Elmer David Miller was originally charged with felony first-degree unlawful transaction with a minor. He entered into a plea agreement for a misdemeanor charge of criminal attempt to commit first-degree unlawful transaction with a minor, because the victim was over the age of sixteen. The plea agreement included two years of probation and required Miller to “[a]ttend any counseling recommended by probation and parole.”
Following the recommendation of the Division of Probation and Parole, Miller enrolled in the state’s sex offender treatment program. Shortly before his period of probation ended, his probation officer informed the trial court that Miller would be unable to complete the program before the expiration of his probation term. The court then held a hearing and extended Miller’s probation until he finished the three-year sex offender treatment program.
Miller challenged the trial court’s order and the Court of Appeals reversed, holding that he had not agreed to the extension of his probation and, in fact, had opposed it at the hearing. The appellate court remanded the case for a determination of whether Miller’s term of probation should have been allowed to expire or should have been revoked for his failure to complete the treatment program. See: Miller v. Commonwealth of Kentucky, 2010 Ky. App. Unpub. LEXIS 1001 (Ky. Ct. App. 2010).
On discretionary review by the Kentucky Supreme Court, the state agreed that the Court of Appeals was correct in concluding Miller’s term of probation could not be extended. The Court concurred, stating the statutory two-year period for misdemeanors is an “absolute limit, absent some overriding statute or waiver by the defendant,” neither of which applied in this case.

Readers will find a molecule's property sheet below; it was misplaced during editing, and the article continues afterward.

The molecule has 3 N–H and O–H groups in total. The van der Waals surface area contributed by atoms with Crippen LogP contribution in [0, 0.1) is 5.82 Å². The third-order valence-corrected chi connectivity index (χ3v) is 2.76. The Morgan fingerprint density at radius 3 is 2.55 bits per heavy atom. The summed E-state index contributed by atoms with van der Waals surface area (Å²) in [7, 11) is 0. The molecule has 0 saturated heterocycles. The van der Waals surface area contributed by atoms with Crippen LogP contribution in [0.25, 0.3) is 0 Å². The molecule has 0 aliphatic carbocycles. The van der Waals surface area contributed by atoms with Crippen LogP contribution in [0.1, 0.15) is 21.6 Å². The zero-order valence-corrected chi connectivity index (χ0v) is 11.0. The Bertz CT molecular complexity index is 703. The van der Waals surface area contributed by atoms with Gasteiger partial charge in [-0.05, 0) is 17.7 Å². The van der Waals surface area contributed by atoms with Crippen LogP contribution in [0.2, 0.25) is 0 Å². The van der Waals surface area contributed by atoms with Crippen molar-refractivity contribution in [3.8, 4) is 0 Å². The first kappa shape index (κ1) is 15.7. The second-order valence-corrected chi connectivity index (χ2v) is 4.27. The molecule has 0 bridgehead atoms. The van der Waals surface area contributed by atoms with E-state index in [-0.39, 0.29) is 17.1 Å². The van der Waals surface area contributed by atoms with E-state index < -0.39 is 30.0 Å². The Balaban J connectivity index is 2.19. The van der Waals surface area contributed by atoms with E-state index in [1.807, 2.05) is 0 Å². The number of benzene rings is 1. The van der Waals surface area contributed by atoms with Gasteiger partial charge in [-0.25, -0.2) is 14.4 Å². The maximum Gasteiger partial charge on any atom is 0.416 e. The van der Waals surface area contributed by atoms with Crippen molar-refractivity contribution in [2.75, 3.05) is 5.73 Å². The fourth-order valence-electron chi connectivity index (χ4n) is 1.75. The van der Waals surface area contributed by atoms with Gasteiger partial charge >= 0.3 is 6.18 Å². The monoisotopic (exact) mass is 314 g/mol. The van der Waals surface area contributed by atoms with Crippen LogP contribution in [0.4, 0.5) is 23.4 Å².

The Supreme Court further found that Miller had not been convicted of a sex crime, because under state law criminal attempt is a “separate, inchoate offense.” As such, the Division of Probation and Parole incorrectly believed Miller had to complete a sex offender treatment program. That program, the Court held, only applies to felony sex offenses and thus was not applicable to Miller, who was convicted of a misdemeanor.
Finally, the Court found that a term of probation cannot be extended beyond the limit set by statute to facilitate completion of a sex offender treatment program. Combining that legal principle with precedent that a trial court must hold a hearing and revoke probation before the period of probation ends, the trial court was without jurisdiction to act in Miller’s case as its order extending his probation was entered months after his probationary term was over.
Consequently, the case was remanded to discharge Miller from probation. See: Miller v. Commonwealth of Kentucky, 391 S.W.3d 801 (Ky. 2013).
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